Name: Chorispora tenella Family: Brassicaceae Common names: musk mustard, blue mustard, purple mustard, crossflower
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Asparagus (Asparagus officinalis) season is just around the corner. The very best way to find the maximum amount of asparagus is to have all of your spots mapped out before the growing season begins. Once asparagus starts up, the surrounding plants are usually tall and green enough to make finding the new spears a true Where's Waldo experience, even when you know that you are looking right at them. This is why it helps to scout for asparagus in the off-season, locating old asparagus skeletons while they stand out against the winter landscape. If you do the legwork now, when those fat beauties start pushing out of the ground, you will know exactly where to return to find them.
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I've been out foraging for about a week now. Mostly, I'm cruising the trails and checking progress at my favorite spots. It's still largely brown out there. Nonetheless, I'm coming home with small handfuls of greens. The snows have brought good moisture, the intervening days are warm, and the plants are slowly starting to respond.
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The snows have changed. They've made the transition from the icy powder of winter to the trademark water-balloon flakes of springtime in the Rockies. The push-pull of spring here can be maddening - one day filled with blowing snow, the next by brilliant sun that melts any trace of accumulation before noon.
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I refuse to give in to any temptation to hate winter, even during the gloomiest stretches of flat light and dirty snow. I like the snow. I like the quiet. I like sitting next to the frozen pond while geese murmur to each other. I'll try not to go to the extreme of getting overly romantic about winter, but it is my second-favorite season, even if I don't get to spend as much time as I'd prefer fiddling with plants.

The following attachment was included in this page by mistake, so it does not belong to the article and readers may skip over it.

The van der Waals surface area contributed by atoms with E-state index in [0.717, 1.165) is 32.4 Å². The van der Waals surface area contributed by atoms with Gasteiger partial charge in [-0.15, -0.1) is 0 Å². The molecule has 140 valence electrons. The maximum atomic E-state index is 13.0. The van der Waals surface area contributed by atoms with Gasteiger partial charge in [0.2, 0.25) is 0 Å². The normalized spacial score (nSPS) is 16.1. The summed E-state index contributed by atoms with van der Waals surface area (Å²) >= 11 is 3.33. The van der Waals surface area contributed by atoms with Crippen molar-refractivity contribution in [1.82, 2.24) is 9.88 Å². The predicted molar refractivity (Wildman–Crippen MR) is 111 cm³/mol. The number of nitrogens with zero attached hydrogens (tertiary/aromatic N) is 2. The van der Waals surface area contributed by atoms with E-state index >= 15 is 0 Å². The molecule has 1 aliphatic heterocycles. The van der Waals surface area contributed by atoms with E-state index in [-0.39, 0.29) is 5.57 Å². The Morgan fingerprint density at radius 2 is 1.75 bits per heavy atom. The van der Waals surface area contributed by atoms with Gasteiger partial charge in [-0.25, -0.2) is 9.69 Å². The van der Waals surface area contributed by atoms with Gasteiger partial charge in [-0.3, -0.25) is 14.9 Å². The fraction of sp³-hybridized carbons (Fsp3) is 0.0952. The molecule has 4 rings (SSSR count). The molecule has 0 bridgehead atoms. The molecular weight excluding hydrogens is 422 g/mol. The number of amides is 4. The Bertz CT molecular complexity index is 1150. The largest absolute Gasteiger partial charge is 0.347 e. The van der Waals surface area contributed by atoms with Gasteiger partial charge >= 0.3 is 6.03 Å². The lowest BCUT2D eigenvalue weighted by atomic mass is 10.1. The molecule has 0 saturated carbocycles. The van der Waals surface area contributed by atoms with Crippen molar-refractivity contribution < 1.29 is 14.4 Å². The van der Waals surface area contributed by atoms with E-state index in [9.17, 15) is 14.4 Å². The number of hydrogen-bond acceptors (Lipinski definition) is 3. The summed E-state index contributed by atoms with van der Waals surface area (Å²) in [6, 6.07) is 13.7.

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I'm a little late with the year-end review-type posts. Oh well, nobody has time to read during those last few weeks of the year anyhow, right? Here are my best recipes from last year, as determined by... well, my taste buds.
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Here I am holding a prickly pear tequila sunrise cocktail on nearly the shortest day of the year. It is a beautiful drink, with bright fuchsia prickly pear syrup blending into freshly squeezed orange juice like a warm rainbow. It's cold outside, having just come off a week that never got above freezing. The wind seems relentless, and my eyes reflect dull shades of gray and brown. However, with my cactus cocktail in hand, I can only be reminded of that perfect fall day picking prickly pear fruit, just a few months ago.
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When I was a girl, I yearned for certainty. Things needed to be named. Distances and concepts bridged with equations. I desired to know the exact composition of gases in the stars, and how long it would take me to travel to them. I needed answers.
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I really only have three words for you today - make this now.
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Once again, that time of year has arrived - the time when there isn't much outside to forage, and I need to turn to my pantry for wild foods. Thankfully, as always, I did a good job of putting up food throughout the growing season. I think you'd be shocked to see just how much food is in my pantry. I've got wild plants stuffed into every corner, some dried, some canned, some frozen, and others pickled. My most prized pantry staple are my dried porcini (Boletus edulis) mushrooms. They are one of the most flavorful foods I've ever tasted, and can punch up even the most bland foods.
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